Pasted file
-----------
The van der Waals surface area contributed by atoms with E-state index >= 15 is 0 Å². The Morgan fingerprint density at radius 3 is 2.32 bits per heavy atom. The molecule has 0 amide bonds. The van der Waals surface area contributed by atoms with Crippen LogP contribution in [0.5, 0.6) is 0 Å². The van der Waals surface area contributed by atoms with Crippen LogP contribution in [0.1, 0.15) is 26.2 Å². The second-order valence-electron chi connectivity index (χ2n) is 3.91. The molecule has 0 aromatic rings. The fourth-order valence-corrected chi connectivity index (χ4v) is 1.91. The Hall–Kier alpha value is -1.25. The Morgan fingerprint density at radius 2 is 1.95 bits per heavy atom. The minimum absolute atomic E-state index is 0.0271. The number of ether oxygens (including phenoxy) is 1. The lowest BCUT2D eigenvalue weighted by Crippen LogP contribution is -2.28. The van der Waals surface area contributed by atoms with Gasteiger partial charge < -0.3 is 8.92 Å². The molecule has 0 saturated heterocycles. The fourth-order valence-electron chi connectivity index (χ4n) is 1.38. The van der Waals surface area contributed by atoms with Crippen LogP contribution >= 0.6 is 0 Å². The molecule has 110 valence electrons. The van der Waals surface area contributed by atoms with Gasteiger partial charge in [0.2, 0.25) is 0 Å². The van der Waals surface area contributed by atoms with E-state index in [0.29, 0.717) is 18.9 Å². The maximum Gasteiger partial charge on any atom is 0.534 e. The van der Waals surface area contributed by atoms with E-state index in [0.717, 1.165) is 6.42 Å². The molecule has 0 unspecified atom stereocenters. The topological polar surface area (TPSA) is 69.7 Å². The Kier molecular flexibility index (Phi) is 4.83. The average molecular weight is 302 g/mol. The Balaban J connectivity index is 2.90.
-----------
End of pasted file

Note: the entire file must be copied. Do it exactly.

The van der Waals surface area contributed by atoms with E-state index >= 15 is 0 Å². The Morgan fingerprint density at radius 3 is 2.32 bits per heavy atom. The molecule has 0 amide bonds. The van der Waals surface area contributed by atoms with Crippen LogP contribution in [0.5, 0.6) is 0 Å². The van der Waals surface area contributed by atoms with Crippen LogP contribution in [0.1, 0.15) is 26.2 Å². The second-order valence-electron chi connectivity index (χ2n) is 3.91. The molecule has 0 aromatic rings. The fourth-order valence-corrected chi connectivity index (χ4v) is 1.91. The Hall–Kier alpha value is -1.25. The Morgan fingerprint density at radius 2 is 1.95 bits per heavy atom. The minimum absolute atomic E-state index is 0.0271. The number of ether oxygens (including phenoxy) is 1. The lowest BCUT2D eigenvalue weighted by Crippen LogP contribution is -2.28. The van der Waals surface area contributed by atoms with Gasteiger partial charge < -0.3 is 8.92 Å². The molecule has 0 saturated heterocycles. The fourth-order valence-electron chi connectivity index (χ4n) is 1.38. The van der Waals surface area contributed by atoms with Crippen LogP contribution >= 0.6 is 0 Å². The molecule has 110 valence electrons. The van der Waals surface area contributed by atoms with Gasteiger partial charge in [0.2, 0.25) is 0 Å². The van der Waals surface area contributed by atoms with E-state index in [0.29, 0.717) is 18.9 Å². The maximum Gasteiger partial charge on any atom is 0.534 e. The van der Waals surface area contributed by atoms with E-state index in [0.717, 1.165) is 6.42 Å². The molecule has 0 unspecified atom stereocenters. The topological polar surface area (TPSA) is 69.7 Å². The Kier molecular flexibility index (Phi) is 4.83. The average molecular weight is 302 g/mol. The Balaban J connectivity index is 2.90.